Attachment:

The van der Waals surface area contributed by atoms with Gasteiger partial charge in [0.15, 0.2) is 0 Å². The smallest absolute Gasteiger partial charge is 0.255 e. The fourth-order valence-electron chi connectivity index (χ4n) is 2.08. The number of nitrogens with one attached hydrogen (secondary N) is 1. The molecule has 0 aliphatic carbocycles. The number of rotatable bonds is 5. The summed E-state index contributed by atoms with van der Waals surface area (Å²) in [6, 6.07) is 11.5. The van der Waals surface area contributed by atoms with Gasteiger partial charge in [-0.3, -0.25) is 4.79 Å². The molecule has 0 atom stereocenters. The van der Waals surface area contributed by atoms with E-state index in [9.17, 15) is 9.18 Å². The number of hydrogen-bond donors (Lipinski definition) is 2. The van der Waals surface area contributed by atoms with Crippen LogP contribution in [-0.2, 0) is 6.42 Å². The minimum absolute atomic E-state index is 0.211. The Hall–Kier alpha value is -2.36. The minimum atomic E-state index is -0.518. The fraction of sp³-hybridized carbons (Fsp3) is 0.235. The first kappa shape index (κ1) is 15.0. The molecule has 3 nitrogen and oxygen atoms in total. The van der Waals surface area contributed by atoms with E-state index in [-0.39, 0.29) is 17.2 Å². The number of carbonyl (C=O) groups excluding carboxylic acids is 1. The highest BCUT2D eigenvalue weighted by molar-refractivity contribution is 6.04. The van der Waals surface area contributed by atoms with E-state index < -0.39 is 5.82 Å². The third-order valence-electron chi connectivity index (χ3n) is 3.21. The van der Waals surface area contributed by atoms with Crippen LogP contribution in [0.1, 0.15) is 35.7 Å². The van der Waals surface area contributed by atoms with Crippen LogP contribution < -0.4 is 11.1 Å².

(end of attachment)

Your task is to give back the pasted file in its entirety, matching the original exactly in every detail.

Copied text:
The van der Waals surface area contributed by atoms with Gasteiger partial charge in [0.15, 0.2) is 0 Å². The smallest absolute Gasteiger partial charge is 0.255 e. The fourth-order valence-electron chi connectivity index (χ4n) is 2.08. The number of nitrogens with one attached hydrogen (secondary N) is 1. The molecule has 0 aliphatic carbocycles. The number of rotatable bonds is 5. The summed E-state index contributed by atoms with van der Waals surface area (Å²) in [6, 6.07) is 11.5. The van der Waals surface area contributed by atoms with Gasteiger partial charge in [-0.3, -0.25) is 4.79 Å². The molecule has 0 atom stereocenters. The van der Waals surface area contributed by atoms with E-state index in [9.17, 15) is 9.18 Å². The number of hydrogen-bond donors (Lipinski definition) is 2. The van der Waals surface area contributed by atoms with Crippen LogP contribution in [-0.2, 0) is 6.42 Å². The minimum absolute atomic E-state index is 0.211. The Hall–Kier alpha value is -2.36. The minimum atomic E-state index is -0.518. The fraction of sp³-hybridized carbons (Fsp3) is 0.235. The first kappa shape index (κ1) is 15.0. The molecule has 3 nitrogen and oxygen atoms in total. The van der Waals surface area contributed by atoms with E-state index in [-0.39, 0.29) is 17.2 Å². The number of carbonyl (C=O) groups excluding carboxylic acids is 1. The highest BCUT2D eigenvalue weighted by molar-refractivity contribution is 6.04. The van der Waals surface area contributed by atoms with E-state index < -0.39 is 5.82 Å². The third-order valence-electron chi connectivity index (χ3n) is 3.21. The van der Waals surface area contributed by atoms with Crippen LogP contribution in [0.1, 0.15) is 35.7 Å². The van der Waals surface area contributed by atoms with Crippen LogP contribution < -0.4 is 11.1 Å².